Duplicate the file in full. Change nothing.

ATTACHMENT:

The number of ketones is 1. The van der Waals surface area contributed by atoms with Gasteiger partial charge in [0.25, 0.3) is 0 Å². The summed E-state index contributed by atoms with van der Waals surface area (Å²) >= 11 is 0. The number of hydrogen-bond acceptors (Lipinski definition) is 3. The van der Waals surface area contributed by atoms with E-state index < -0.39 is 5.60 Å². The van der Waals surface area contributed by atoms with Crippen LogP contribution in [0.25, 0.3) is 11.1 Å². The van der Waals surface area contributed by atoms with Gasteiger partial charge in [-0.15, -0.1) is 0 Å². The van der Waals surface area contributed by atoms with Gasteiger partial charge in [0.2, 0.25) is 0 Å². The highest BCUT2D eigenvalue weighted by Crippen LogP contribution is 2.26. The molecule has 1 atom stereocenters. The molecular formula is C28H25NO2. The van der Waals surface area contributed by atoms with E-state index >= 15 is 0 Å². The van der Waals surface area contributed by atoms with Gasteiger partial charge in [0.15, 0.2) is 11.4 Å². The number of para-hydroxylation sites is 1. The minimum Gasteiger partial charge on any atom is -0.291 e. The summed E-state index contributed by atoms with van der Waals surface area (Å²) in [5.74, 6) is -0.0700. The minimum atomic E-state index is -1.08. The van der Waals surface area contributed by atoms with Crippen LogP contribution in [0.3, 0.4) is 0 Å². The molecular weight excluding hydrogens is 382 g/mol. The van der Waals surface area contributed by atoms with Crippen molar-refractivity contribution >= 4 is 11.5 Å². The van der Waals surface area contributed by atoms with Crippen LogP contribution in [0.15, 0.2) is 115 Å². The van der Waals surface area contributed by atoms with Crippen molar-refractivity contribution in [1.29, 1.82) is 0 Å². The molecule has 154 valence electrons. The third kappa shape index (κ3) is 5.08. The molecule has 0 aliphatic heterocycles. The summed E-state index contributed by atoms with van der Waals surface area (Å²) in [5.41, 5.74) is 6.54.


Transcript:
The number of ketones is 1. The van der Waals surface area contributed by atoms with Gasteiger partial charge in [0.25, 0.3) is 0 Å². The summed E-state index contributed by atoms with van der Waals surface area (Å²) >= 11 is 0. The number of hydrogen-bond acceptors (Lipinski definition) is 3. The van der Waals surface area contributed by atoms with E-state index < -0.39 is 5.60 Å². The van der Waals surface area contributed by atoms with Crippen LogP contribution in [0.25, 0.3) is 11.1 Å². The van der Waals surface area contributed by atoms with Gasteiger partial charge in [-0.15, -0.1) is 0 Å². The van der Waals surface area contributed by atoms with Gasteiger partial charge in [0.2, 0.25) is 0 Å². The highest BCUT2D eigenvalue weighted by Crippen LogP contribution is 2.26. The molecule has 1 atom stereocenters. The molecular formula is C28H25NO2. The van der Waals surface area contributed by atoms with E-state index >= 15 is 0 Å². The van der Waals surface area contributed by atoms with Gasteiger partial charge in [0.15, 0.2) is 11.4 Å². The number of para-hydroxylation sites is 1. The minimum Gasteiger partial charge on any atom is -0.291 e. The summed E-state index contributed by atoms with van der Waals surface area (Å²) in [5.74, 6) is -0.0700. The minimum atomic E-state index is -1.08. The van der Waals surface area contributed by atoms with Crippen LogP contribution in [0.3, 0.4) is 0 Å². The molecular weight excluding hydrogens is 382 g/mol. The van der Waals surface area contributed by atoms with Crippen molar-refractivity contribution >= 4 is 11.5 Å². The van der Waals surface area contributed by atoms with Crippen LogP contribution in [0.15, 0.2) is 115 Å². The van der Waals surface area contributed by atoms with Crippen molar-refractivity contribution in [1.29, 1.82) is 0 Å². The molecule has 154 valence electrons. The third kappa shape index (κ3) is 5.08. The molecule has 0 aliphatic heterocycles. The summed E-state index contributed by atoms with van der Waals surface area (Å²) in [5.41, 5.74) is 6.54.